Our clinic and building are closed over the weekend, staff had been instructed to clear out the building one hour after the clinic closed for the day. The Chief of Medical Staff, anawesome woman, popped up on a Saturday. What she found was almost a full house of medical providers, dept. heads and nurses. Why? they had come in to catch up on “paperwork” for exactly the reason your depressed doctor wrote, slow technology.

    Our Chief of found that our providers and their teams are so underwater in paperwork, backed up in returning T-Con’s to patients, and just overall totally over worked. It made her mad.
    She gathered a few critics of the doc’s and made them along some of those who have the power to change things sit down and go through the paperwork process from start to finish. These people suddenly saw the light. We have a few meetings this month on process improvements.
    A few people have been told that new personal will be coming in to help off load the work from the doctors. There are a couple of doc’s for whom, we are working to off load and balance their total patient loads already.

    Totally awesome is, that the chief of staff allowed us to put off our work for better serving some patients for a bit to instead she has asked our team to see how we can reduce the load on all docs. She said “ whatever we can do to off load their work she is behind it, just tell her what she needs to do to make it happen”. In fact this Tuesday morning, we will meet and we have been ordered to each have at least 3 ways that we will strive to improve our processes. The total plan will be completed by this time next month and then put in stone. We will be held accountable to achieve these goals. Did I say I like a person of action!

    What we need are more folks who are willing to take back control and fight for themselves and their co-workers.

    Cheryl
    Thanks for all you do

  3. Terri Bowland, DO says:

    To Sad Soul Doctor –

    You are not alone. The responses above are so true. Take a step back from all of this. Take a deep breath. This is not what you or me or any of us signed up for. I cannot believe that this is where we are at but it is and we can do better. Get the help that you need to make healthy decisions for yourself. This group is a tremendous jump start to get you pointed in a totally different direction and to provide much needed HOPE and help.

    Physician mental health (and physical and spiritual) is in crisis. There are a few paths out from docs and healers who have already figured it out. Listen to what they have to say and then implement what works for you. You don’t have to stay in this spot. You are NOT trapped. There are options for you and some good ones. Get help now.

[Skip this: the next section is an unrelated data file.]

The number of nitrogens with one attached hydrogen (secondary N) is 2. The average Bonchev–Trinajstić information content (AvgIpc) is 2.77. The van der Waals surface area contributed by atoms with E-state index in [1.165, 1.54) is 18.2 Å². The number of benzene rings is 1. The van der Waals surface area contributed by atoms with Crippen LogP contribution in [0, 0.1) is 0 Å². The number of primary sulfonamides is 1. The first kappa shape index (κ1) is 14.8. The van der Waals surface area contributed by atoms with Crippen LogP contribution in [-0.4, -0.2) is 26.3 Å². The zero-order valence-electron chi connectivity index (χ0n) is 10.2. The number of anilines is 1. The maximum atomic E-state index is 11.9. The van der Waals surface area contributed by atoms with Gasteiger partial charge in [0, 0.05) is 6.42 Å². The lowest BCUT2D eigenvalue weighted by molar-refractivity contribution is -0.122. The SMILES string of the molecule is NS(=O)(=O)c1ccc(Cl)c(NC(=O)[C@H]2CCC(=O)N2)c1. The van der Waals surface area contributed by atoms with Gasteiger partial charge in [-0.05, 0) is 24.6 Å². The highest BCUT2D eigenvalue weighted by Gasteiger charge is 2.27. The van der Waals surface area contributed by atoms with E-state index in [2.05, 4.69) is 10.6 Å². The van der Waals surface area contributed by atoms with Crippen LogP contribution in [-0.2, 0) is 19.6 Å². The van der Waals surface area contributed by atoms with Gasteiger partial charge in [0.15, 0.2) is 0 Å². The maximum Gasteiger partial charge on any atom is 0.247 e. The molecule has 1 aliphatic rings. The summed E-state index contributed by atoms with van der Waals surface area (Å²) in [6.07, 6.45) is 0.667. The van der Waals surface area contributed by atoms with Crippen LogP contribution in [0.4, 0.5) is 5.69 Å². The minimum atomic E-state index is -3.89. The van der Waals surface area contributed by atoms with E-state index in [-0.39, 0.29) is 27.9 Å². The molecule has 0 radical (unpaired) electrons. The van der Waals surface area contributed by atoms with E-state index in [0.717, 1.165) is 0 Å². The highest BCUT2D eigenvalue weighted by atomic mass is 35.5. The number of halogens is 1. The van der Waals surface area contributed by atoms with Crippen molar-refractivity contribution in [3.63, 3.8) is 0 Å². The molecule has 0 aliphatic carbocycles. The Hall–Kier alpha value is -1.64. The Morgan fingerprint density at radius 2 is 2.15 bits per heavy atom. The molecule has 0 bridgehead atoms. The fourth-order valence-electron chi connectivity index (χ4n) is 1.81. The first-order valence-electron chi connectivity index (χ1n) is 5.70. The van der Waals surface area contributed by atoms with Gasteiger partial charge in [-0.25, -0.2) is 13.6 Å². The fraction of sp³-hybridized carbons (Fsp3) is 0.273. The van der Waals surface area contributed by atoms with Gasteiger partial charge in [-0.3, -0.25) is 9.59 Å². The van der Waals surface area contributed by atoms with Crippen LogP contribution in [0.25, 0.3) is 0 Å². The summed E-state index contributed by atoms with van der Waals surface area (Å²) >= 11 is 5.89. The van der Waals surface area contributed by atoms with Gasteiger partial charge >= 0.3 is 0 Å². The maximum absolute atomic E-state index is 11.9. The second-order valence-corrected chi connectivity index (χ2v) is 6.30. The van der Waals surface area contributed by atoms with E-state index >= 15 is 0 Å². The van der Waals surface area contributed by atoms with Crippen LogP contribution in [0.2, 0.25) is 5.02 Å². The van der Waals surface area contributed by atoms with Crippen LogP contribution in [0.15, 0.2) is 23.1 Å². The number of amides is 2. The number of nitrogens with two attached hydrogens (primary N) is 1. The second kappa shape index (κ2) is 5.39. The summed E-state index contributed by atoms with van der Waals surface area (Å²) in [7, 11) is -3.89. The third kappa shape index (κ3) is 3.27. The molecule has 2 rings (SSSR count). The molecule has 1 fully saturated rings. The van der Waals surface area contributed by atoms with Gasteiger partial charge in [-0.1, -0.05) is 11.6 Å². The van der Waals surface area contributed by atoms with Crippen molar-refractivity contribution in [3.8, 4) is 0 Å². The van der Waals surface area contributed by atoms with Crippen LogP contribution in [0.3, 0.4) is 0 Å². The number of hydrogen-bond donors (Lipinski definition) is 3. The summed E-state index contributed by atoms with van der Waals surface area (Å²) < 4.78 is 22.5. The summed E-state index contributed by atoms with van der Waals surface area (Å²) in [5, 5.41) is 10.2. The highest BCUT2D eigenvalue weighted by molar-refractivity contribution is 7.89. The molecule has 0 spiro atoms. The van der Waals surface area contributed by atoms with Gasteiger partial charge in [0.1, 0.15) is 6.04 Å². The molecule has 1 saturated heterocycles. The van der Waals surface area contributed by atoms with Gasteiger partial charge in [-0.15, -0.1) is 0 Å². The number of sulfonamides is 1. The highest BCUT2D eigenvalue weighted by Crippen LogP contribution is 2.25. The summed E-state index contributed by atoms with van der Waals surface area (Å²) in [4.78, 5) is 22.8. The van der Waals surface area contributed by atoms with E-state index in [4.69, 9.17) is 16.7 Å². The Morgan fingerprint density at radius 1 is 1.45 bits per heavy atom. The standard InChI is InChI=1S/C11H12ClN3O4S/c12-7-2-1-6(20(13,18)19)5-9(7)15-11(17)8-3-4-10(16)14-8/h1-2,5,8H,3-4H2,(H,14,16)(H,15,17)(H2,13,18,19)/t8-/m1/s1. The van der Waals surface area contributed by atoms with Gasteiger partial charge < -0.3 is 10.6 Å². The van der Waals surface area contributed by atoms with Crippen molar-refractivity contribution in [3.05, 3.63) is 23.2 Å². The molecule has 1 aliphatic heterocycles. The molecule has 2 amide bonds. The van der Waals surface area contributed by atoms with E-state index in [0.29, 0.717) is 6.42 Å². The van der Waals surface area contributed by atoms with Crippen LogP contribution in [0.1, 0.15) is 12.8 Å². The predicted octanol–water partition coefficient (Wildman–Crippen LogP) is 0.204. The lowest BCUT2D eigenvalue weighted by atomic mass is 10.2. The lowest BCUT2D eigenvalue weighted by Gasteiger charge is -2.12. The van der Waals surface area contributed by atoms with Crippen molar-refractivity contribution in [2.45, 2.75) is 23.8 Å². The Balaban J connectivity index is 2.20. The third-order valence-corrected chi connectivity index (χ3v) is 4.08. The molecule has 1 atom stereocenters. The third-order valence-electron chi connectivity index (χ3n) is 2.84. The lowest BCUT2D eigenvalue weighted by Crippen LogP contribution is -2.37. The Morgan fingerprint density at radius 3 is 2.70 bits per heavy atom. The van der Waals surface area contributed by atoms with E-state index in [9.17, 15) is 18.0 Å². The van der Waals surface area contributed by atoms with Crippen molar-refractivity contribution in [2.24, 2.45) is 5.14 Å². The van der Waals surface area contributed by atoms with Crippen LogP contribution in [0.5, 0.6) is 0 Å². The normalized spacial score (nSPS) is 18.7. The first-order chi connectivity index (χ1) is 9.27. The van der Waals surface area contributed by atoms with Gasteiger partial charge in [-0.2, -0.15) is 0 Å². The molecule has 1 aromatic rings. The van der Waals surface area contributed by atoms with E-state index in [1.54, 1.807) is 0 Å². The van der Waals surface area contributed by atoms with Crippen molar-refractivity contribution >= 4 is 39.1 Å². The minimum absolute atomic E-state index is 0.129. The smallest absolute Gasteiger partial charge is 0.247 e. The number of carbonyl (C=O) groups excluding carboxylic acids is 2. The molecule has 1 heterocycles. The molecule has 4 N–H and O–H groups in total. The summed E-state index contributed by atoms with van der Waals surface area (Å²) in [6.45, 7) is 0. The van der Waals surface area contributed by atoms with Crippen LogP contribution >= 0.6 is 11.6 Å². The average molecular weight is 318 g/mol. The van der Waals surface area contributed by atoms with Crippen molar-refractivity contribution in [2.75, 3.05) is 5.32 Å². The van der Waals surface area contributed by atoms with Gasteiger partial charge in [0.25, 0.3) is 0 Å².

Make a decision to take charge to be “your own best friend” if you will. It may sound corny but I know there is something better for you than what you are suffering through. The system is broken and now it’s trying to break you. Don’t let it!

    Reach out to this group – we would love to have you!

  4. Cheryl T says:

    Pamela,
    I do agree with you and the points you made. I would also say to the depressed doctor, consider moving into public health in the area of policy. Why Public health? it’s awesome. Allows one to find that “thing” that makes one want to wake up and get going in the morning. The years of medical work and training are used in new ways. Policy – working to making the change that is so badly needed.

    Consider research, teaching at a college, or another area in the medical field. When going to work makes your soul sad. It’s time to make a change. Things come and go in our life for seasons, we shouldn’t be locked into anything that makes our soul sad. Sometimes off loading some of the many things we think we need is very freeing.

    Hope that helps.

  5. Ralph Smith, M.D. says:

    Many physicians have experienced what you describe. Solutions are out there and the comments above direct you to some. Another tack is to look for opportunities to do concierge medicine and a practice without having to bill insurances and having to deal with electronic health records. Stressed out physicians can use this helpful site and can also consider individual executive coaching by someone knowledgeable and sensitive about these problems. Such a person can help you develop strategies and tactics to solve your issues. Pamela has a contact for this.

  6. Regina Puratich says:

    My heart truly goes out to you in your suffering and search again to connect with your integrity. When I found myself in the position I sought to understand what was happening to me. My journey started with reading whatever I could to understand burnout and stress in relation to being a medical provider. The facts helped me move from a reactive stance to my situation to a thought out response. I could not change the situation immediately; I did not know how to leave the situation so I learned how to change my reaction to the situation. Through this process I managed to come to what I call “an understanding with medicine and health care”. Would be happy to share bibliography, stories etc.

    • Tshepang Darlene Mothibi says: